A Diner and The Cello by Tina Klimas

From outside the coffee shop across the road, Julia watches Charlie Miller leave the diner. It starts to snow again and if she narrows her vision to exclude all else, she can almost believe that she is looking at an idyllic scene. Snowflakes drift softly through the golden glow emanating from the diner window. Waitresses move about inside with coffee pots, amid the chattering, happy diners. Charlie Miller, in jeans and cowboy boots, plaid flannel shirt poking out from a nondescript brown jacket, completes this perfect portrait of nostalgic Americana. But then he pauses outside the diner and crosses his arms in a tight knot across his chest.  He stares straight ahead, as if he is viewing hell. The image of blood and clotted brain-matter leaps up before her eyes. She stuffs it back into the box too small to hold it, only to wait for the demented jack-in-the-box to spring again.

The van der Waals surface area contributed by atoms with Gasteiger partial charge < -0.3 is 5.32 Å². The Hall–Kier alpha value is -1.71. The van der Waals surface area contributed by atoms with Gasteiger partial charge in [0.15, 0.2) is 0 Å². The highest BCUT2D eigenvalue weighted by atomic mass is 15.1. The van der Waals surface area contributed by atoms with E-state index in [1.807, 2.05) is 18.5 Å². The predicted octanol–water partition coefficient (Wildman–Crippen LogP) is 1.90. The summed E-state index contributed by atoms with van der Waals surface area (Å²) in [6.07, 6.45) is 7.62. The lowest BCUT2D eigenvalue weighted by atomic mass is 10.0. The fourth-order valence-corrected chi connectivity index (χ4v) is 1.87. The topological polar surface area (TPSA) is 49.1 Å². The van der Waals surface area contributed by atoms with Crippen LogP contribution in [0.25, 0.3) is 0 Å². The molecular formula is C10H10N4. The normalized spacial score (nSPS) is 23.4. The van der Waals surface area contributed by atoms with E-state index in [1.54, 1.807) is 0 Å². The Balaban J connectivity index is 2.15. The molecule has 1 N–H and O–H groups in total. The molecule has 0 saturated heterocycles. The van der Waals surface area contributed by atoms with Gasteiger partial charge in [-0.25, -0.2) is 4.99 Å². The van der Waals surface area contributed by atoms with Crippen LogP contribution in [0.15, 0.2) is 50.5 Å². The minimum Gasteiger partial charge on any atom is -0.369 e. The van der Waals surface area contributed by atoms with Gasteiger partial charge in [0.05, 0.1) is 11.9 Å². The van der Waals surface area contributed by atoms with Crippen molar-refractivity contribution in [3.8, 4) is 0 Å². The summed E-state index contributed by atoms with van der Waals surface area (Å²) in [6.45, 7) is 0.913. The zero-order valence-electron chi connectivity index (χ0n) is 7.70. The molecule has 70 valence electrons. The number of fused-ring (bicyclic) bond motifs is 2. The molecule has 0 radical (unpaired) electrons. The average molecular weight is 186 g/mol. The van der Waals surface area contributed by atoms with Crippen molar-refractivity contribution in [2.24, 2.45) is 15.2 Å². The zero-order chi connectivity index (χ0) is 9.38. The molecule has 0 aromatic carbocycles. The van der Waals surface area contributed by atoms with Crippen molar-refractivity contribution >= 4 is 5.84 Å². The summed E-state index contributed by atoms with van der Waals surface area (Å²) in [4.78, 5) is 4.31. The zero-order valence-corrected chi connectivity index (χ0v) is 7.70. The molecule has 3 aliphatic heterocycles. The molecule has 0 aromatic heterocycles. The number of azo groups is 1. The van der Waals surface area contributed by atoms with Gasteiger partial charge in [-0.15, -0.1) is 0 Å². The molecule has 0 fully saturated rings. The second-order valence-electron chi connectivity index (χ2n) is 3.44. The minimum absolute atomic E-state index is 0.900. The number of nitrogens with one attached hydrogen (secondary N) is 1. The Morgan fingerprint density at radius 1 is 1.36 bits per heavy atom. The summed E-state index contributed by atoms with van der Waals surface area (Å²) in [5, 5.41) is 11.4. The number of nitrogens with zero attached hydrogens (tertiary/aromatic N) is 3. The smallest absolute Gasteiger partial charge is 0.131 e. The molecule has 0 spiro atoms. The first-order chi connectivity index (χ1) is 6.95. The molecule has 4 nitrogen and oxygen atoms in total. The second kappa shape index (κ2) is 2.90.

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Brought Back By Michael Sherrin

Denise organized the chairs in a circle, each no more than six inches apart. She sorted the donuts on the tray so each had its own space, none touching. The coffee was positioned to allow for steady traffic and conversation.

Denise smiled and watched each person enter the room, grab donuts, gulp coffee, and slid chairs out of position. She stayed silent, reminding herself this was part of the healing process.

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